Of waste that is generated, 100 percent is recyclable. Foam and plastic ties can be reground for use in other products.

The LEED Green Building rating system encourages the use of ICFs containing recycled materials. LEED has formulas for calculating benefits related to either post-consumer or post-industrial recycled material: the former refers to product that is purchased, used and then recycled; the latter includes product, such as manufacturing seconds, that didn’t make it to market and is recycled. More credit is given for use of post-consumer products.

The sustainability of concrete used in ICF construction also promotes green building. On average, cement comprises about 10 to 15 percent of concrete’s overall volume. Its remaining ingredients Û water, air, coarse and fine aggregates Û are locally derived, so cross-country shipping is not required. And, the bulk of concrete is generally limestone, the most abundant mineral on earth.

A study was sponsored by the Canadian government in 1994 to determine the environmental toll of raw material extraction for wood, steel and concrete. Of the three materials, wood harvesting was found to have the most deleterious environmental impact and concrete the least, due to the relatively small scale of quarries and the potential for site restoration.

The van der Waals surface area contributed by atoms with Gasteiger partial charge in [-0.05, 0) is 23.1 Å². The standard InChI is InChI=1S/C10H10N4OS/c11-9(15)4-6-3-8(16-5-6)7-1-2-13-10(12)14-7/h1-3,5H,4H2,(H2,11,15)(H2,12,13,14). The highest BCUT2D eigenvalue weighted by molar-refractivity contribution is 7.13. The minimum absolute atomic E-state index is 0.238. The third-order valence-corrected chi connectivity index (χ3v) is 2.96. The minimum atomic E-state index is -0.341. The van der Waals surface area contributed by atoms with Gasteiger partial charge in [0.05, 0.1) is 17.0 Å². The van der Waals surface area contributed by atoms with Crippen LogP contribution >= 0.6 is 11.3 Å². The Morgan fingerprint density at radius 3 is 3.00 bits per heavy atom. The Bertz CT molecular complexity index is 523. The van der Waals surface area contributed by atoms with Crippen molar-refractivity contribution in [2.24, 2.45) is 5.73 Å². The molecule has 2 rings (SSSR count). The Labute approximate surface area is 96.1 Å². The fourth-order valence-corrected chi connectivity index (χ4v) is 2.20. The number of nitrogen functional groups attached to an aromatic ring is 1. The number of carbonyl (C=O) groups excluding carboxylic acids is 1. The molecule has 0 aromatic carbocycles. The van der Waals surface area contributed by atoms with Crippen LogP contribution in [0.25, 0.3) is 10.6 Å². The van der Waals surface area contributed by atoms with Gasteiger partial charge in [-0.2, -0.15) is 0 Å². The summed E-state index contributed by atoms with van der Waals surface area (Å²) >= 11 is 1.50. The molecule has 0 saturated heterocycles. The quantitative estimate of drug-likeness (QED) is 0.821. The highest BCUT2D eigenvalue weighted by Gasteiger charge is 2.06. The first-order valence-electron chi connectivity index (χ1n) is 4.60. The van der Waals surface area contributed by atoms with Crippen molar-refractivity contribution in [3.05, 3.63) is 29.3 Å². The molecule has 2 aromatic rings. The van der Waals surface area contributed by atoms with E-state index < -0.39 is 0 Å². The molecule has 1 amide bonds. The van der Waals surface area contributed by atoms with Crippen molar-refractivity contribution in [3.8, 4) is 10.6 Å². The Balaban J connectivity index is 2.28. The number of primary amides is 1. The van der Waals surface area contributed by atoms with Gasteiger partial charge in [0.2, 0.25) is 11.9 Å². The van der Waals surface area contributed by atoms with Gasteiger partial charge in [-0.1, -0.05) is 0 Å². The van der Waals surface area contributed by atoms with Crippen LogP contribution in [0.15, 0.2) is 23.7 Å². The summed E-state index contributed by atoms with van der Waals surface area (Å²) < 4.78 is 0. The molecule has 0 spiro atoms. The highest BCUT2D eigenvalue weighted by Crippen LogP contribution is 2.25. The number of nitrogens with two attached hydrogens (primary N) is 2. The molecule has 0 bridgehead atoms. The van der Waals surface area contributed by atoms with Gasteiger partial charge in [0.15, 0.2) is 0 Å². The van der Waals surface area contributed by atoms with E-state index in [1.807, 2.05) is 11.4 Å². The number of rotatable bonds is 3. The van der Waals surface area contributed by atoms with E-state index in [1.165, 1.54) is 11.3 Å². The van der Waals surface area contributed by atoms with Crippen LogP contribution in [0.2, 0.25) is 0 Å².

While carbon dioxide is a byproduct of concrete production, cradle to grave analysis reveals that 90 percent of the compound produced by a home is generated during operation, i.e., heating and cooling. An Inventory Life Cycle analysis performed by Construction Technology Laboratories, Skokie, Ill., indicates that the initial CO2 burden of a concrete home is surpassed in about five to seven years by the additional heating and cooling energy required for a typical wood-frame house.

Additionally, even conservative values touted by the National Association of Home Builders demonstrate that concrete has a much longer life span than either wood or steel. Once it reaches the end of its useful life in a structure, furthermore, concrete is 100 percent recyclable.
Û Reward Wall Systems, www.rewardwalls.com; 800/468-6344